This solution is only available in England, Wales and Northern Ireland.
Individual voluntary arrangements. Is an IVA right for you?
An individual voluntary arrangement (IVA) is a formal agreement to repay your creditors at an amount you can afford.
This can be a one-off payment known as a lump sum IVA or over a longer period to spread payments which usually lasts five or six years. You make one affordable payment to us each month and we distribute it fairly among your creditors. During your IVA creditors should not contact you or increase your debt.
When the final payment is made, any remaining debt is written off.
IVAs are not available if you live in Scotland. In Scotland, a protected trust deed is a similar solution, but it’s important to note that it has different benefits, risks and fees associated with it.
IVA at a glance
Is an IVA suitable for me?
An IVA may be suitable if you can afford to pay something to your debts, but not the full amount your creditors want. If you have a lump sum to pay towards your debts, you may also qualify for an IVA.
You can only apply for an IVA if you live in England, Wales or Northern Ireland.
How does an IVA work?
An IVA is managed by an insolvency practitioner (IP), who can help you draw up a repayment proposal to send to your creditors.
Your IP will arrange a meeting of your creditors, where your creditors will decide whether to accept or reject your proposals. If your IVA is accepted it becomes legally binding. As long as you keep to the terms of your IVA, none of your unsecured creditors (even those who didn’t vote or who voted against the IVA) will be able to pursue you for any debt incurred prior to approval of the IVA. An IVA is a form of insolvency so it’s important that you get expert, impartial advice before entering into one. Please see our Get Debt Advice page.
How much are IVA fees?
There are always fees involved when you set up an IVA. The fees that you’ll need to pay are the nominee fee which is the fee that covers the cost of setting up your IVA. The Supervisor fee is for the administration of the IVA and there are disbursement fees which are costs that we pay out to a third party during the IVA.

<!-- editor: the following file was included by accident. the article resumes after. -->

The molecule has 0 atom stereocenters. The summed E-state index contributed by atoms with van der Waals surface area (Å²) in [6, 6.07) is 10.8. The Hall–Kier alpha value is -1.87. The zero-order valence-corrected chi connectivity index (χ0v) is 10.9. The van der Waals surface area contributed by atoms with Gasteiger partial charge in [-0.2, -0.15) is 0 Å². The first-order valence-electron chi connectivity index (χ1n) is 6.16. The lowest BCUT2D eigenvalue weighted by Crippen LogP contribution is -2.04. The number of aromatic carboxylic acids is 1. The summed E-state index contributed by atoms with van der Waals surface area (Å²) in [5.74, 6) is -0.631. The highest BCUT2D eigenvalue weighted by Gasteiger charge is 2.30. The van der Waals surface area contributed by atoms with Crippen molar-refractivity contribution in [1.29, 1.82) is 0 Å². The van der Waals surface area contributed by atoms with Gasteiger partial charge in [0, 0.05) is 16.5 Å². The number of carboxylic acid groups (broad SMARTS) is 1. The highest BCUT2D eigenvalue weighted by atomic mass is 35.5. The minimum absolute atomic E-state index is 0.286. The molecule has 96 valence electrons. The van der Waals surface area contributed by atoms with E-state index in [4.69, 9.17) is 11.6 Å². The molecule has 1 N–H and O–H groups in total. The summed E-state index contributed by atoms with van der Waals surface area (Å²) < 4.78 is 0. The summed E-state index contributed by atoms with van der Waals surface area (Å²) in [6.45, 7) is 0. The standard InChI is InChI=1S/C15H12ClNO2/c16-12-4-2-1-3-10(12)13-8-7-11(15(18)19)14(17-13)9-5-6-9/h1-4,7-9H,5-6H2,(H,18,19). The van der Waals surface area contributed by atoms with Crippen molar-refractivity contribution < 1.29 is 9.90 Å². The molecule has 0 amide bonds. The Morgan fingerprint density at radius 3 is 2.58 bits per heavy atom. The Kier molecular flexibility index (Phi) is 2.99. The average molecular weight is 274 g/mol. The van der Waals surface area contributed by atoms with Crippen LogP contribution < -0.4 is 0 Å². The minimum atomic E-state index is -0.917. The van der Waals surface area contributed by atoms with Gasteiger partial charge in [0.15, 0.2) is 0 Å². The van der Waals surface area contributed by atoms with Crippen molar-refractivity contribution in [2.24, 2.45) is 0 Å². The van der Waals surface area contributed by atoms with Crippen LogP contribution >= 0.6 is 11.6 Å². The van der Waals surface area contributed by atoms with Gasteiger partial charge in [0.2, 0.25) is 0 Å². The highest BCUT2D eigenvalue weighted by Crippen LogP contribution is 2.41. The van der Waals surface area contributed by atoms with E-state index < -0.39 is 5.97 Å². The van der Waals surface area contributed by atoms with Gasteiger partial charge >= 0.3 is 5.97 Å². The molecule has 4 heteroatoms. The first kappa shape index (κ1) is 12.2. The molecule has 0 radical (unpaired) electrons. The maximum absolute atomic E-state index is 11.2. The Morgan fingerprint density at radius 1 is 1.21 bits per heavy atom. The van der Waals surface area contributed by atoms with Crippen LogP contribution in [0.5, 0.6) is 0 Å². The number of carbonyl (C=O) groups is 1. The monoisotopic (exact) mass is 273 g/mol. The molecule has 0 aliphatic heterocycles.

At The fees are paid out from monthly contributions (or from proceeds of a sale of assets), so there is never anything to pay up front.
Before you enter into an IVA, there are other issues you should take into consideration first:
- Should the IVA fail, creditors may back date interest on your debts or may request that the Supervisor of your IVA petitions for your bankruptcy.
- Once your IVA is set up, your spending will be restricted until the IVA comes to an end.
- Should your circumstances change during the term of your IVA, you may ask creditors to review the terms you originally agreed to. During your IVA you’ll receive an annual review and If your situation has improved, you may have to increase your payment.
- At the end of an arrangement, only debts included in the arrangement will be discharged.
- Any debts that can’t be included will still be left to pay, for example any money owed under family court proceedings, any court fines or debts arising from fraud, debts incurred after the IVA, or student loans.
- We do not charge you for the advice and support we provide before your IVA is set up. There are fees involved in running your IVA. Our Insolvency Practitioners fees are lower than industry standard for IVAs. You must agree to the level of fees before your IVA is approved. The insolvency Practitioner will deduct these fees from your monthly payment, so you don’t have to pay any additional costs.
- If you’re a homeowner you’ll be asked to re-mortgage your property 6 months before your IVA ends. If you are unable to re-mortgage, you could make a maximum of 12 extra payments or a 3rd party could offer a sum equivalent to the equity as an alternative.